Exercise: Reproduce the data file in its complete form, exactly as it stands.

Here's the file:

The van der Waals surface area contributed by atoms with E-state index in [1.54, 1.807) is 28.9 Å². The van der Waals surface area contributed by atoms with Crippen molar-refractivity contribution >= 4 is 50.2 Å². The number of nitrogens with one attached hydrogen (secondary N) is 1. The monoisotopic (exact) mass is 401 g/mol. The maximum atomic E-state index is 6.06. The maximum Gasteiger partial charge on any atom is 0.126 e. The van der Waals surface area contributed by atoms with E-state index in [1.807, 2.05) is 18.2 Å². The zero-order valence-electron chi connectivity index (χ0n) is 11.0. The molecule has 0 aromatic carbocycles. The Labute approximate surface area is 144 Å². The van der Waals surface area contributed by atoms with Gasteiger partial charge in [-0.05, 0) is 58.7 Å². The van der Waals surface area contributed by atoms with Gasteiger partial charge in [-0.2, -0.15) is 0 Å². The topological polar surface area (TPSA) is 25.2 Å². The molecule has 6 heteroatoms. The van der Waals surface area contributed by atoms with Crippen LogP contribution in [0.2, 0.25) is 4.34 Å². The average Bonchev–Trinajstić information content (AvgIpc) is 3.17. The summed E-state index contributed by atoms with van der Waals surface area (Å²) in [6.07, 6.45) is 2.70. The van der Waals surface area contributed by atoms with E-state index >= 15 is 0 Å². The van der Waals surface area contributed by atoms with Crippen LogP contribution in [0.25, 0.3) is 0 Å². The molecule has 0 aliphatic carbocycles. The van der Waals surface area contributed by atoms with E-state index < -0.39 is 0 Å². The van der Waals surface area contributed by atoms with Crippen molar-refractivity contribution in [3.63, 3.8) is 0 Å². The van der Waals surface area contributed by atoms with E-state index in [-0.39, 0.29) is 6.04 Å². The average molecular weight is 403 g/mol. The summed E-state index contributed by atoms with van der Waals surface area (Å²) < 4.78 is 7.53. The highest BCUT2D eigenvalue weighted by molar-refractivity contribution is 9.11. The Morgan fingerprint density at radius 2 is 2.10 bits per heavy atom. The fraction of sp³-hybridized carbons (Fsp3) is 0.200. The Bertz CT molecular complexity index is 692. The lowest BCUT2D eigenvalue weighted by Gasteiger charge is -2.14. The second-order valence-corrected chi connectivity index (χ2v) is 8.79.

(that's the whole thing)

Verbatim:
The van der Waals surface area contributed by atoms with E-state index in [1.54, 1.807) is 28.9 Å². The van der Waals surface area contributed by atoms with Crippen molar-refractivity contribution >= 4 is 50.2 Å². The number of nitrogens with one attached hydrogen (secondary N) is 1. The monoisotopic (exact) mass is 401 g/mol. The maximum atomic E-state index is 6.06. The maximum Gasteiger partial charge on any atom is 0.126 e. The van der Waals surface area contributed by atoms with E-state index in [1.807, 2.05) is 18.2 Å². The zero-order valence-electron chi connectivity index (χ0n) is 11.0. The molecule has 0 aromatic carbocycles. The Labute approximate surface area is 144 Å². The van der Waals surface area contributed by atoms with Gasteiger partial charge in [-0.05, 0) is 58.7 Å². The van der Waals surface area contributed by atoms with Gasteiger partial charge in [-0.2, -0.15) is 0 Å². The topological polar surface area (TPSA) is 25.2 Å². The molecule has 6 heteroatoms. The van der Waals surface area contributed by atoms with Crippen LogP contribution in [0.2, 0.25) is 4.34 Å². The average Bonchev–Trinajstić information content (AvgIpc) is 3.17. The summed E-state index contributed by atoms with van der Waals surface area (Å²) in [6.07, 6.45) is 2.70. The van der Waals surface area contributed by atoms with E-state index >= 15 is 0 Å². The van der Waals surface area contributed by atoms with Crippen LogP contribution in [0.25, 0.3) is 0 Å². The molecule has 0 aliphatic carbocycles. The van der Waals surface area contributed by atoms with E-state index < -0.39 is 0 Å². The van der Waals surface area contributed by atoms with Crippen molar-refractivity contribution in [3.63, 3.8) is 0 Å². The van der Waals surface area contributed by atoms with E-state index in [-0.39, 0.29) is 6.04 Å². The average molecular weight is 403 g/mol. The summed E-state index contributed by atoms with van der Waals surface area (Å²) < 4.78 is 7.53. The highest BCUT2D eigenvalue weighted by molar-refractivity contribution is 9.11. The Morgan fingerprint density at radius 2 is 2.10 bits per heavy atom. The fraction of sp³-hybridized carbons (Fsp3) is 0.200. The Bertz CT molecular complexity index is 692. The lowest BCUT2D eigenvalue weighted by Gasteiger charge is -2.14. The second-order valence-corrected chi connectivity index (χ2v) is 8.79.